Lockheed Martin is part of the consortium and are receiving the majority of the pot which also includes developing a system to deploy small satellites in Reading. It’s envisaged that Lockheed will use one pad at The Moine whilst UK firm Orbex will use a second.

    3. What efforts are being made bring sustainable employment to the highlands?

    This deserves a whole article on its own and is fairly apparent to those who live in the region but for the benefit of those who don’t, HIE work well at bringing sustainable employment to the Highlands. HIE are not SE, that needs to be made very clear. If you look at the stushie Enterprise and Skills Review that should be apparent. HIE and HIDB have had many failures in the past and have critics but they succeed in their unique remit of social, economic and community development.

    4. What will the environmental impact of a Spaceport be on the surrounding area in construction and operation? Who has carried out the assessment, where can we read it?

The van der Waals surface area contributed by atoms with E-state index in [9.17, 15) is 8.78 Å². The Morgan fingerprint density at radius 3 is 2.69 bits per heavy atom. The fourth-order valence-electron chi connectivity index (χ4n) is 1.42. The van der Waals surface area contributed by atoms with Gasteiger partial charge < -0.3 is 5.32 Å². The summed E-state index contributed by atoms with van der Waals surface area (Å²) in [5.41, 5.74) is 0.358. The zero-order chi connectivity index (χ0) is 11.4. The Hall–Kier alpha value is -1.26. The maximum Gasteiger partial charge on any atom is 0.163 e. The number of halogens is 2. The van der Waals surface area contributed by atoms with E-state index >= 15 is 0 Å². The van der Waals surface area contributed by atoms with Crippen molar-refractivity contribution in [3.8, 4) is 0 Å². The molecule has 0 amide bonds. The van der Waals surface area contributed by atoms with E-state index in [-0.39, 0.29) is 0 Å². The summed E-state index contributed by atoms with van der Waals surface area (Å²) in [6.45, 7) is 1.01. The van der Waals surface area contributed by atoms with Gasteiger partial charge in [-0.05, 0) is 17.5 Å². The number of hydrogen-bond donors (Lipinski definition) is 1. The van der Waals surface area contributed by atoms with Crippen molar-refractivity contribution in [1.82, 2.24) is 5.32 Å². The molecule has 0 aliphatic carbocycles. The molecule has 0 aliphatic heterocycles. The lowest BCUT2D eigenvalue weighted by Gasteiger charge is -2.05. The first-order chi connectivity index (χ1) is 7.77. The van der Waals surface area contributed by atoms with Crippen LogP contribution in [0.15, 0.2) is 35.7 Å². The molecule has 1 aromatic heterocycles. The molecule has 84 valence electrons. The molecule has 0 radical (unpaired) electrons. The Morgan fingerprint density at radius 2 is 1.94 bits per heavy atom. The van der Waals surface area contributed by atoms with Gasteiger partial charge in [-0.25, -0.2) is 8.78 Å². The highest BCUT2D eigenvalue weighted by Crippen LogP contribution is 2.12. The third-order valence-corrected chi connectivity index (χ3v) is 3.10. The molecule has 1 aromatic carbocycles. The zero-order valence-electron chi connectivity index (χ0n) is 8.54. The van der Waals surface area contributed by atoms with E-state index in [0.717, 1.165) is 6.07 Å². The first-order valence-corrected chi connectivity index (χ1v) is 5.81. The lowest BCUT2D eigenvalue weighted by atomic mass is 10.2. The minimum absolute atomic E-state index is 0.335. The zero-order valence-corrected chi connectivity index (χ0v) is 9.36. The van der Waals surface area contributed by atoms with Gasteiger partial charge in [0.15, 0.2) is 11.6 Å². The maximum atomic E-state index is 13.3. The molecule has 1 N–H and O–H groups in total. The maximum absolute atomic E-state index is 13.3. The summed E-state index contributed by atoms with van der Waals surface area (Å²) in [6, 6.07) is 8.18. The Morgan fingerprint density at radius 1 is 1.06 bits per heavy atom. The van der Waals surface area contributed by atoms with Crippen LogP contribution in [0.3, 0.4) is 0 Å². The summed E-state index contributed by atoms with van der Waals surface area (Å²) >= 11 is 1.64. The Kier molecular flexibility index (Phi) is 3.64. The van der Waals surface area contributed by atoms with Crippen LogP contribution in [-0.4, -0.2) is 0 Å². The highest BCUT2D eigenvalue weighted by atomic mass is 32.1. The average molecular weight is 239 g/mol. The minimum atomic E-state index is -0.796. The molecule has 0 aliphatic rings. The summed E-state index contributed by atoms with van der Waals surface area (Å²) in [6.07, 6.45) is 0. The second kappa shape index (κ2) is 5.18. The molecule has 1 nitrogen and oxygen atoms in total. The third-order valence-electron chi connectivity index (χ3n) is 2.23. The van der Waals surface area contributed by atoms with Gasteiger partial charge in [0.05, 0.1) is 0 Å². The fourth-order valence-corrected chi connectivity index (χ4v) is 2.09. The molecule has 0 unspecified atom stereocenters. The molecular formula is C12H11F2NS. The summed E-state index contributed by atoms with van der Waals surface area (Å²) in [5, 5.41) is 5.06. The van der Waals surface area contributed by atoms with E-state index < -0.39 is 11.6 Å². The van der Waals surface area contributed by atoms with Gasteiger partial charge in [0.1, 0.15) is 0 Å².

It’s not at the stage where these assessments have been done yet, or not in the public domain. As with every other planning development it will follow the normal procedures and you will be able to read this from the Highland Council website. It should be submitted late next year.

    5. What is the role of the NC500 on ‘approving’ this project? Who appointed them to approve anything?

    The NC500 was set up in March 2015 by the North Highland Initiative, a body set up with the involvement of Prince Charles to address challenges facing communities in the Far North. It has now become a standalone limited company. It was set up to improve businesses around the NC500 and from Facebook posts and comments it appears that they support the development due to this remit.